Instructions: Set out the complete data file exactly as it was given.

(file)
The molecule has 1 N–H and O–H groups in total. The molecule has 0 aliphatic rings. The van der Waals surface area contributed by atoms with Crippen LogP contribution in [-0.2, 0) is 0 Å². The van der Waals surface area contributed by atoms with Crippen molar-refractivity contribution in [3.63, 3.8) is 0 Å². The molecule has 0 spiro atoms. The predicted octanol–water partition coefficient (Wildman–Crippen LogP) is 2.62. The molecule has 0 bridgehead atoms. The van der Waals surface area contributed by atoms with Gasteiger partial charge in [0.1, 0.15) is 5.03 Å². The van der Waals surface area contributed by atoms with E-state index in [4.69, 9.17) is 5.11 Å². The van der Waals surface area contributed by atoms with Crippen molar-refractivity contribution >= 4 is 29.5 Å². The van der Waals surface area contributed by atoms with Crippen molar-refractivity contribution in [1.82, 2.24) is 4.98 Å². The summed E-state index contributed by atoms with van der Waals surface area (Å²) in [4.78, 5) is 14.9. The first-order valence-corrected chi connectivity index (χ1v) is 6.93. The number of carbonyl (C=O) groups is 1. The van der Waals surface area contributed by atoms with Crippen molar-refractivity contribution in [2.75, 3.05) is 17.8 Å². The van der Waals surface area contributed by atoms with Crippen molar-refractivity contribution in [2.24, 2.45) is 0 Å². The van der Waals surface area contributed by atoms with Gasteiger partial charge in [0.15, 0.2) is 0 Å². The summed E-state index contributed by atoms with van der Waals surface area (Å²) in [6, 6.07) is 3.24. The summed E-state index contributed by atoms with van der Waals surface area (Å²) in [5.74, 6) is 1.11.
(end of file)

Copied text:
The molecule has 1 N–H and O–H groups in total. The molecule has 0 aliphatic rings. The van der Waals surface area contributed by atoms with Crippen LogP contribution in [-0.2, 0) is 0 Å². The van der Waals surface area contributed by atoms with Crippen molar-refractivity contribution in [3.63, 3.8) is 0 Å². The molecule has 0 spiro atoms. The predicted octanol–water partition coefficient (Wildman–Crippen LogP) is 2.62. The molecule has 0 bridgehead atoms. The van der Waals surface area contributed by atoms with Gasteiger partial charge in [0.1, 0.15) is 5.03 Å². The van der Waals surface area contributed by atoms with E-state index in [4.69, 9.17) is 5.11 Å². The van der Waals surface area contributed by atoms with Crippen molar-refractivity contribution >= 4 is 29.5 Å². The van der Waals surface area contributed by atoms with Crippen molar-refractivity contribution in [1.82, 2.24) is 4.98 Å². The summed E-state index contributed by atoms with van der Waals surface area (Å²) in [4.78, 5) is 14.9. The first-order valence-corrected chi connectivity index (χ1v) is 6.93. The number of carbonyl (C=O) groups is 1. The van der Waals surface area contributed by atoms with Crippen molar-refractivity contribution in [2.75, 3.05) is 17.8 Å². The van der Waals surface area contributed by atoms with Crippen molar-refractivity contribution in [2.24, 2.45) is 0 Å². The van der Waals surface area contributed by atoms with Gasteiger partial charge in [0.15, 0.2) is 0 Å². The summed E-state index contributed by atoms with van der Waals surface area (Å²) in [6, 6.07) is 3.24. The summed E-state index contributed by atoms with van der Waals surface area (Å²) in [5.74, 6) is 1.11.